Statesman Journal from Salem, Oregon on October 30, 1947 · Page 1
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Statesman Journal from Salem, Oregon · Page 1

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Salem, Oregon
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Thursday, October 30, 1947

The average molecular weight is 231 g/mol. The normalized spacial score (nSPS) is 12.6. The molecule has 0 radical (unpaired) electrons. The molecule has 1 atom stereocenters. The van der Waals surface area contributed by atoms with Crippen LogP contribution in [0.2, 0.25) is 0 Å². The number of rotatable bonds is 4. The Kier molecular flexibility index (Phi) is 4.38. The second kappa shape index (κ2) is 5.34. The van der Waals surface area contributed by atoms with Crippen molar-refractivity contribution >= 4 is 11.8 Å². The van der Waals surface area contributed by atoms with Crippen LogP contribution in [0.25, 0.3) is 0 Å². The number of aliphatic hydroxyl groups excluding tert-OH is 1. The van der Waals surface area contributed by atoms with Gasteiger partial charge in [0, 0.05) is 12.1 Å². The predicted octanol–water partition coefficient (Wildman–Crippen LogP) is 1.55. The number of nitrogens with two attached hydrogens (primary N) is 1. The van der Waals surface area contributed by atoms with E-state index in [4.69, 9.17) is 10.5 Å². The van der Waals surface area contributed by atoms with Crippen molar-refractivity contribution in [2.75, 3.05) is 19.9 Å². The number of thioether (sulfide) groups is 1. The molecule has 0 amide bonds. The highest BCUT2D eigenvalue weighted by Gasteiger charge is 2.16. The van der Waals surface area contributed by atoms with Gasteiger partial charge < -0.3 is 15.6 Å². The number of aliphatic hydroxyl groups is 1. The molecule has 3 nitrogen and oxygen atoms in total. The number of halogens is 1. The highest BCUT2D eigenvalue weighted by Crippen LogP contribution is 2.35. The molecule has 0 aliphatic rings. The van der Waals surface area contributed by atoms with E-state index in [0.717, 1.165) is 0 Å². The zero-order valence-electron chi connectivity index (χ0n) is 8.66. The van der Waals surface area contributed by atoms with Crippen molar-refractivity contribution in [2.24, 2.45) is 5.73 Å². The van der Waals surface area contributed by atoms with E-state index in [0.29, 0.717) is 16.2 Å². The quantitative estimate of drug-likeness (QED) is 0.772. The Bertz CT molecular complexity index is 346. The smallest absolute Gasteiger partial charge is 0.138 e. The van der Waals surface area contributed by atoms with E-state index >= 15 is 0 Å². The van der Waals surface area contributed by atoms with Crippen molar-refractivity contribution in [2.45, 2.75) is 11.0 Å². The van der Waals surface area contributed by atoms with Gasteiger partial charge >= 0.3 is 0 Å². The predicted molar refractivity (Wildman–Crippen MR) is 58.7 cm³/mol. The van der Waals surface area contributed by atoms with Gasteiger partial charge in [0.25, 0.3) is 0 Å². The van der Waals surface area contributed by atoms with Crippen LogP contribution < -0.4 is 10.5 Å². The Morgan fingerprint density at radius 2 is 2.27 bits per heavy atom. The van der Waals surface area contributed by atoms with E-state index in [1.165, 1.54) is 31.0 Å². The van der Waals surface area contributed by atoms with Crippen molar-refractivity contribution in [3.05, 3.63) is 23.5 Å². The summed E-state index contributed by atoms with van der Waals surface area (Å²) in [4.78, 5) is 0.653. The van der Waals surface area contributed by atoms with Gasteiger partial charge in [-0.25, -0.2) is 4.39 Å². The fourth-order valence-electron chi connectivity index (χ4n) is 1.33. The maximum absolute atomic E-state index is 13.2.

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d(0)WEK(Q)n ow sm NINETY-SEVENTH YEAR 16 CRT Sffl3QDQB One by one the threads jot hope mere fevered after the news first came Wednesday that the, plane was missing in which Governor SnelL Secretary of State Farrell and President of the Senate Cornett were passengers. The longer time elapsed in which no word came the less valid became the eld adage, "no new is good news. In the afternoon came a report of the sighting of plane wreckage on a mountainside, and later the word that it had been identified as that ci the plane under v search, with the further report that there were " no signs of life about the wreckage. The single thin thread of hope that somehow they might have .escaped snapped with report that all occupants of the plane were dead. " has stunned the whole stale. It stands out as the greatest catastrophe allectmg nign puduc officials in the history of this or any other state. The multiple tragedy has left the people bewildered and sick at heart. t will alter abruptly the course of current poll-tics, i t hn Aer until tomorrow a personal tribute to these men, with all of whom I sejssrd In close association for a term in the state's official life. I do want to say crtmthinff about the sad event which brought them to their It is easy to moralize .after the event on the risks thafaitended their flight and the unwisdom of . . a m Ml I .4 having so many nign oinciais io-thr in one clane. But there were r r.tt tnr a brief holiday, with confidence in their host and his plane. The distance to be nown was- short. The weather reports m catisfactorr. Something hap pened plane trouble, human er ror, i raif into a Clou a Dan ana the plane crashed into the moun Margins of safety in modern living are narrow. The difference of a few seconds or of a few feet often means the difference between life and death. If we are to partici nate actively in life we must BC rnt nmi of these hazards. These men were not reckless but the pert-Jls of. modern aviation closed in on -gether in one plane. But they were aware and broueht them to dis aster. Speculation on how the accident might have been averted is now bootless. AH we can do is bow our heads in profound sorrow arid share our sincere sympathies with the families of the fallen. - Succession Line . To Goyerhorship Well Established By an amendment to the Ore-eon constitution adopted by the people in 1948, succession to the rovernorship- now runs to the president of the senate, the speak-u er of the house of representatives, the ; secretary of state, the state treasurer in the order named Prior to this amendment the sue- cession stopped with the two first named. The amendment was passed by the -495 assembly for mo ELL submission to the people. It did f not change the order of succession, merely added two more officials In line. Speaker of the House John Hall, . who will be Oregon's new gov-. emer if plane crash reports are , verified, normally would be sec ond in line of succession, coming after Senate President Marshall . Comett who was with Gov. Earl Snell on Tuesday's ill-fated flight in southern Oregon. Third in line was Secretary of State Robert S. Farrell, jr.; also ! cn the flight State Treasurer : LesLe Scott holds the fourth spot Animal Crackers By WARREN GOODRICH i6 Wvf, clear- you don't ooifa set thm idt? : ; . . -.. I PAGES Th Oregon Statesman, Salem, Oroj$n, Thursday, Laborites Shaken By Vote LONDON, Thursday, Oct 30 - (yp-The labor government came within 24 votes of defeat in .the house of commons early. today in a stormy defate over abolition of the sum gasoline ration nojwi allot ted British motorists. , Shouts from j the conservative benches of 'resign, resign" greeted the vote the smallest majority which the labor party ever has received on any issue in the house of commons since it swept Jnto power xn una. , . t The gasoline rationing debate developed a few hours after eight messengers had carried into the chamber a petition containing more than 1,000,000 signatures protesting a government decision abolishing the basic ration. The closely contested vote came on a government motion to end debate on the issue. Immediately after the government motion to amend the order by a count, of 184 to 160, ah opposition motion to amend the order abolishing the gasoline ration was defeated by 10 lO 10U. Only a few hours earlier con servative leader Winston Church ill had lost by a vote of 348-201, his fourth attempt to oust the labor government from office by parliamentary ballot Both Parties to Hold Conclaves WASHINGTON, Oct 29 - UP) - Both democratic and republican national conventions will be held at Philadelphia in 1948. The democratic -national com mittee unanimously selected that city today as San Francisco "re luctantly withdrew" its bid.. The date for the convention was not set -but it probably will be early in July. . Republicans previously had de cided to meet there, beginning June 21. ' In a spirited session today, the democratic committee installed Senator J. Howard McGrath of Rhode Island I as new national chairman and whooped it up for re-election of President Truman in 1948. McGrath succeeds Robert E. Hannegan, who resigned be cause of ill health. The committee rejected a resolution bitterly condemning the republican-controlled 80th congress for placing "partisan politics above love of country." McGrath told reporters he had asked that the resolution be withdrawn because1 it might jeopardize non-partisan, action on em-gency legislation at the special session of congress, starting Nov. 17. "I asked them to' tear it up." McOrath said. "That's no way to get cooperation." Joe Bishop Waives Hearing on Thet Charge PORTLAND. Oct. 29 -(JP)- Joe hBerry Bishop, 27, charged with robbing the Sweet Home and Oakland banks, waived preliminary hearing today on the Oakland charge. Bond was set at $15,000. Bishop waived hearing on the Sweet Home charge earlier, after his arrest in Oklahoma. At Philadelphia Lonely Cattleman's Report Leads Air Search to Sector of Officials' Crash KLAMATH FALLS, Oct. 30-W) -The determination of a lonely cattleman camped in remote back country to report an unusual incident led to the air discovery of the airplane wheh it is feared has carried Governor Earl Snell and other top Oregon officials to their deaths. Merle Ixwden, supervisor of the Fremont national forest, said today it was a report reaching him over remote forest service telephone lines from George Hill that directed the search into! the Dog Lake area where the plane wreckage was later sighted from the air. This is the story as related by Mr. Lowden: Hill, employed by Fred Ross, a stockman, was camped Tuesday night at the : south end of Dog Lake. At about 10:05 o'clock he heard the roar of an airplane motor. He noticed . something strange about the sound. It seemed to rise and fall, roaring as if the plane were diving, and then dying away. The COUNDDD 1651 Oregon's High Executives in " i EARL SNELL, 52; was elected governor of Oregon Nov. 3, 1943 after serving as secretary of state since 1934. His political career began in 1927 when he first went to the legislature. As member of the house of representatives he served G i 1 1 1 a m, S h e r m a n. Wheeler and Morrow counties until 1933 when he was chosen speaker of the house. The son of Oregon pioneers, William and Mattie M. Snell, he was born in Gilliam county, July 11,-1895, and received his public school education -in Arlington and Condon, later attending the Oregon Institute of Technology in Portland. Snell was first .employed in country newspaper work and has been active in the ' automobile business and wheat ranching since 1915. He served with the United States army during World War I. ' ., He married Edith Welshons, Condon, in 1920 and they hava one son, William Earl Snell. Search Fails To Recover Body of Boy An all-day search of the Willamette river in the Wheatland ferry area by state police and Marion county deputy sheriffs Wednesday failed to locate the body of Roy Statz, 16-year-old Newberg youth, who was believed drowned Tuesday about 5 pjn. Statz was hunting ducks from a, boat with tw& companions, Walter tv Wright. 31. and Delbert Web ber, 19, both of Newberg, when their boat overturned. Wright and Webber made their way to safety at two separate spots along the banks. Wright told Sheriff Denver Young that Statz was clinging to the overturned boat and called for help, but that he was unable to give aid before they drifted apart. Officers conducting Wednesday's search said they dragged more than nine miles of the river near the scene before being forced to cease by approaching darkness. The officers also said they would continue their search again today. Silverton Hospital To Hold Open House SILVERTON, Oct. 29.-Comple-tion of the new $45,000 maternity wing of the Silverton hospital will be marked with an open house Sunday, November 2, between the hours of 2 and 4 p. m. The new addition to the hospital increases the capacity by 10 beds. The maternity - section of the hospital has been part of the main part of the hospital but now will occupy the new wing. Mrs. George Steelhammer is chairman of the hospital board. unusual situation caught his 'attention and as he listened something happened which startled, him. ' He said later that he could not say he actually heard a crash, but there was something that happened that led him to believe the plane had gone down. It was sufficiently alarming to the lonely camper that he went that night to the nearby Dog Lake ranger station and tried to call Lake view on the telephone there. The ranger station had been closed for the winter and the telephone line was out of order. Hill could get no answer. He went back to his camp, still disturbed by what had happened. It was on his mind when he awoke Wednesday morning. He again went to the ranger station and began twisting the crank on the forest service telephone. This time, his efforts were repaid. A woman at Crowder Flat, a forest service station on the Modoc national forest in north Xi meamau Oct 30, 1947 Prlc ROBERT S. FARRELL. jr 41, was chosen secretary of state Nov. 3, 1942, and was re-elected last year. He was speaker of the house in 1941 after representing Multnomah county in the state legislature at the 1935, 1939 and 1941 sessions. A native of Portland, he was born October 25, 1900, and was educated in Portland public schools and Hill Military academy. He was graduated from the University of Washington . In 1928 and from the Northwestern College of Law in 1930. From 1930 to 1942 he practiced law in Portland. Farrell was married to Nancy Jane Carpenter, Portland, in 1929 and they have two daughters, Joan, 16, and Sallyr13. For the past year Farrell has been serving at president of the National Association of Secretaries of State and has been an executive of the4 American Association of Motor Vehicle Ad- ministrators. Governor Would Fill Office of State Secretary In event a vacancy occurs in the office of secretary of state, the office would be filled by gubernatorial appointment until the next general election, a survey of Oregon law showed Wednesday. . Should there be final confirmation of the deaths of Oregon's three top state officials in Tuesday night's plane crash, the appointment would be made by John Hall of Portland, speaker of the house who would automatically succeed to the governorship.- Present assistant secretary of state is Harry Schenk. Officials said there would be no need of. a special election to fill the offices of president of the senate or speaker of the house. Governor's Son Returning Home SAN DIEGO, Oct. 29 - (JP) - Lt. (it) William E. Snell, navy medical-officer and only son of Governor Earl Snell of OreRon, obtained emergency leave from the navy hospital here today and left for the north. Hospital associates said he knew his father was missing but had not heard before his departure that wreckage of the, governor's plane had been located. Weather SALEM Portland San Francisco Chicago New York Mox. .... Si .... 55 .... es .. 56 Min. 41 44 57 48 Preclp. . .-21 .22 IS trace .35 71 62 Willamette river 2.7 feet. FORECAST from U.S. weather bureau. McNary field. Salem): Cloudy to partly cloudy today and tonight with occasional light shower. High temoer- l ature today SS, low tonight 40. ern California, answered his call. Over the weak wire he told his story. She reported it to the Modoc forest headquarters in AI-turas, Calif., and- from there it was relayed to Lowden at Lake-view. Lowden was interested because this was a voluntary report from a man who knew nothing of6 the tragic crash that by that time had become nationwide news. . The forest supervisor notified the waiting search plane crews at Lakeview airport, and Robert Adams took off for the Dog Lake area. It, was Adams and his ob server, Greg Painter, who first sighted the wreckage about two miles west of Dog Lake at about 4 p. m. Wednesday. Lowden had already dispatched a crew of four men Into the Dog Lake region as a feature of the general search. He made contact with his crew by radio, and the ground search of the area then began in earnest. . .. No. 185 Air Tragedy MARSHALL E. CORNETT, 49, has been state senator representing rCrook, Deschutes, Jef ferson, 'iKlamath and Lake counties since 1941. He was chosen president of the senate at the last legislature. A resident of Klamath Falls since 1926 he was born in Burning Springs, Ky., Nov. 22, 1898, and educated at Berea (Ky.) college. He "married Olive Van Decar Byram, Kake, Alaska, in 1922. Cornett was employed by the Port Commission in Astoria in 1921 and became connected with a salmon canning firm in Alaska. Since his residence in Klamath Falls he has entered various business enterprises including distribution of petroleum products, operation of service stations, automobile sales, and radio stations KBKR, KBLM and KSRV of which he has been president. Cornett served in World War 1. Trade Pact to Boost British Goods in U. S. LONDON, Oct. 29.-(;p)-Britain announced today a new Anglo-American tariff agreement embodying "concessions" on both sides and called for a reinvigora-ted campaign to sell British goods in the United States. Board of Trade President Harold Wilson told the house of commons that tariff pacts also have been concluded with 14 other countries during six months of international trade negotiations just ending in Geneva, Switzerland. Details, he said, would be disclosed about November 18. Concessions by the U. S. delegation, he said, were made under the president's authority to modify tariff rates by 50 per cent and would not have to be approved by congress. Dispatches from Canberra, Australia, quoted unofficial sources as saying the Australian-United Stales agreement involved a 7 lucent reduction in the 34-cent U. 8. wool tariff. Wood burn School District Raised to First Class Status WOODBURN. Oct. 29 Wood-burn school district automatically became the third first class school in Marion county Tuesday when the ,1947 school census was completed, Frank Proctor, clerk, announced. One thousand persons between the ages of 4 and 20 are required to qualify as a first class district ' and Woodburn district counted 1082, 501 girls and 581 boys. The 1946 census totaled 974 following the consolidation of several districts with Woodburn last spring. Salem and Silverton are other fiTst class districts in Marion, county. Board membership will remain as it is until the next school election, June 21, 1948, when two additional-members will be added to the present three member board. Dean Bishoprick is chairman of the board and other members are W. Earl Dunn and Roy Kuns. North San ti m Highway Closed Over Week-End DETROIT, Oct. 29.-(Special)-The construction area of the North Santiam highway between Niagara will be closed from 5 p. m. Friday to 7 a. m. Monday, it was announced today. Construction operations will necessitate the closure. STATEHOUSE OPEN TODAY Business will go forward as usual in state offices today, despite the southern Oregon plane crash which apparently carried three top Oregon officials to their deaths, it was indicated last night 5c afaa ISSSSfMSSSSSflBSaVrMrWSSflSMBSSI v-1 hi - " rvf v I . r - ' ! . t a Snell, Farrell, Cornet t on Stricken Plane; Wreckage Found with'No Sign of Life' KLAMATH FALLS, Ore., Oct. 29 ( AP The -halleretl wreckage ot a plan carrying Oregon's governor, secretary of state, state senate president, and their pilot was sighted today "so damaged that no one could be alive.' The crashed private plane vras seen from the air, but a Mall of darkness am! rain prevented a definite ground check of the fate of Oregon's leaders. Radio com munications said tonight that searchers had criss-crossed the rugged, heavily tint bered area three times without finding the wreckage, concealed by pounding rain! and darkness. . , i The red-trimmed plane, which left here last night when the state officials ' started a southern Oregon miles west of Dog Lake rough, timbered lower in the Barnes valley. Private pilots from Lakeview, Ore., sighted the wreckage wings bent at a 90-degree angle from normal, trees snapped off, a swath cut through the hillside late this afternoon. Flying at tree - top height, they read the private plane's license number, and reported "no sign of life. The plane is damaged so badly that no one could be alive." Key Officials Ahoanl Aboard the craft were Oregon's key state officials Governor Earl Snell, 52; State Senate President Marshall Cornett, 49, next in line of succession to the governorship; Secretary of State Robert S. Farrell. jr., 41, and Cliff Hogue, 42, Klamath Falls pilot. Oscar Kittredge. owner of the Warner valley ranch to which the governor's party was headed for a day's hunting, and co-owner of the lost plane with Cornett, said the information he received indicated the wreckage was indeed the governor's craft. The death of Governor Snell and his normal successor, Senate President Cornett, would give the governorship to the speaker of the state house of representatives John H. Hall, a Portland attorney. Like all Oregon's key officials, Hall is a republican. The nearest town to the crash scene was Bly, 22 miles to the north. Employes of the Fremont national forest, working within a few miles ot the wreckage, were dispatched through the roadless, rugged region toward the site. Area Near-Impassable The terrain, drenched with rain and some snow, w.is so near-im passible that one forest crew which at 6 p.m. had left a logging road only a mile and a half or two from the reported crash scene still had not returned to its roadside radio three hours later. Another crew was Wwking Into the area from the other side The state, tensely awaiting news of its chief officials was flooded with reports. A statement by Ore gon s Adjutant General Raymond F. Olson at 6:52 p.m. that the men had all been found dead proved to have stemmed from a radio "ham's" message. But little hope was held out by the private pilots who had seen the shattered wreckage. A forestry crew hiked into the region earlier this afternoon, only to find itself off the track, and returned for a new try. An ambulance and truck added extra chains, and started toward the region. The cresh site is southeast of here, between Klamath Falls and Lakeview. Weather Hinders Hunt The same heavy rain and clouds. which all through the day pre vented a small armada of rescue planes from four states from launching a hunt, battled the searchers tonight. Only a brief break In the low ceiling enabled the wreckage to be sighted at all. Two private Lake- view pilots lumberman RoBert Adams and airport mechanic Greg Painter took off when the sun emerged momentarily late this af ternoon. They saw the wreckage near Dog Lake. Other pilots con firmed it. The governor's party took off from Klamath Falls about 10 o'clock last night for the Oscar Kittredge ranch icr- Warner valley an hour's hop for a morning of Plane Crashes tssssjssisx I f. ii I flans. Scene of the plane crash in which Got. Snell and bis party are missing was identified last raight ay the national guard as three miles west f Doc Lake, an Doc Lake Meaataia ta Lake eaaaty. Thaa would place the scene at lower center of above map (marked with star) at a locaUaa approximately seven miles sooth f the north tip af Drew's reservoir at highway. west af Lakeview. The laadiagr field for which the party was headed In State Sen. Marshall Carsett's plana fa marked by arrow at lower right af map, aa Is the KJttrldge ranch where the party was to visit on a hunting expedition. hunting outing, crashed . John Hall, Speaker of House, J Iii Line for Highest State Post John Hubert Hall. 48-year-old Portland attorney who was chosen speaker of the house at the last state legislature, will become Ore gon s new governor if, as appeared probable early today, a southern Oregon plane tragedy had cost the lives of three top-flight Ore gon officials. Hall was representative of the Fifth district, Multnomah county, at the 1933, 1939, 1943. 1945 and 1947 sessions of the legislature. A native Oregonian. Hall was born in Portland. February 7. 1899. He was graduated from Oregon State college in 1923 and received his LLB from Northwestern College of Law in 1926 when he was admitted to the Oregon bar. As a law student he worked as deputy sheriff and deputy county clerk and upon graduation entered practice with his father, John H. Hall, sr., who was United States district attorney under Presidents McKinley and Theodore Roosevelt Hall served with the navy during World War I. As a Portland attorney he has been in practice with former Gov. Jay Bowerman. Hall is married and has three children. His affiliations include Phi Gamma Delta fraternity, American Legion, Veterans of Foreign Wars, Masons, Eagles and the Multnomah Anglers' and Hunters' club. The Who's Who in the 1947 goose and duck hunting. The crash site was along the general route they planned to follow. The dearth of country telephones in the sparsely-populated country and a shift of weather reports combined to conceal the disappearance of the plane until this morning. At that time Kittredge telephoned Mrs. Cornett to ask when her husband and the governor were coming: They had not arrived yet Left Salem Tuesday Mrs. Cornett reported the party had left last night Immediately, Oregon and surrounding states began massing planes for a hunt The ill-fated plane a red-trimmed Bonanza Beech era ft owned jointly by Cornett and Kittredge left Salem yesterday, planning a direct flight to the Kittredge ranch. But soupy weather halted the party here. They dined at the Cornett home, and toward evening, the weather was reported better. They took off and have not'been heard from since. Globe-Circlers to Land at Seattle SEATTLE, Oct 29 -JT)- Two American pilots circling the world in tiny Cub planes will land at Boeing field here from Alaska on their first return stop in the United States, a flying service owner was notified today. The two former army fliers, George Truman, 39, Los Angeles, and Clifford Evans, 26, Washington, D.C., were resting at Shemya in the outer Aleutians today after arriving from Japan late yesterday on a daring North Pacific hop. . Near Halfway at the top of a hill, threV " " J X v . z , Nrc V ' ,: mm,' . , i JOHN HALL Legislature, pub!ihe4 by th Oregon Voter, described Hall wm "shrewd, resourceful, a h a r 4 fighter." State officials said Wednesday night that Hall's succession wcukf be automatic, in event the death ot Gov. Earl Snell and Senatt President Marshall Comett wera confirmed, and that state busin could proceed regularly even v. to formal swearinj-ia proctrd A Board Opens Fight on Racial Discrimination WASHINGTON! Oct 29 0T) President Truman's committee of civil rights today recommended that congress and the state legislatures outlaw segregation arwf discrimination based on race, col-' or, creed or national origin ao4. do it "now." In a sweeping review cf tlat) whole U.S. civil rights field, tns committee made S3 specific reconv mendations on lue which hav embroiled congress In some cf ita) bitterest struggles. I Discrimination against negroes in the south was criticized at length. if President Truman hailed the re-! port with a statement saying h hopes the committee has given th country "as broad a document mm the declaration of Independence . . . "An American charter cf human freedom in our time."' The 1 3-member committed, bended by President Char lea Ei Wilson of. the General Elect Co., issued a 178-page report urging among other things: S 1. Enactment of federal snti-lynching, anti-poll tax and .fai employment practice laws. 2. Federal and state laws to pre vent racial or religious segregat tion and discrimination in suctf places as trains, bines, schools, theaters, hotels nd restaurants. . 3. State laws barring restrictive in which property owners bind themselves not to sell or lease to "undesirables. Point of Trip B.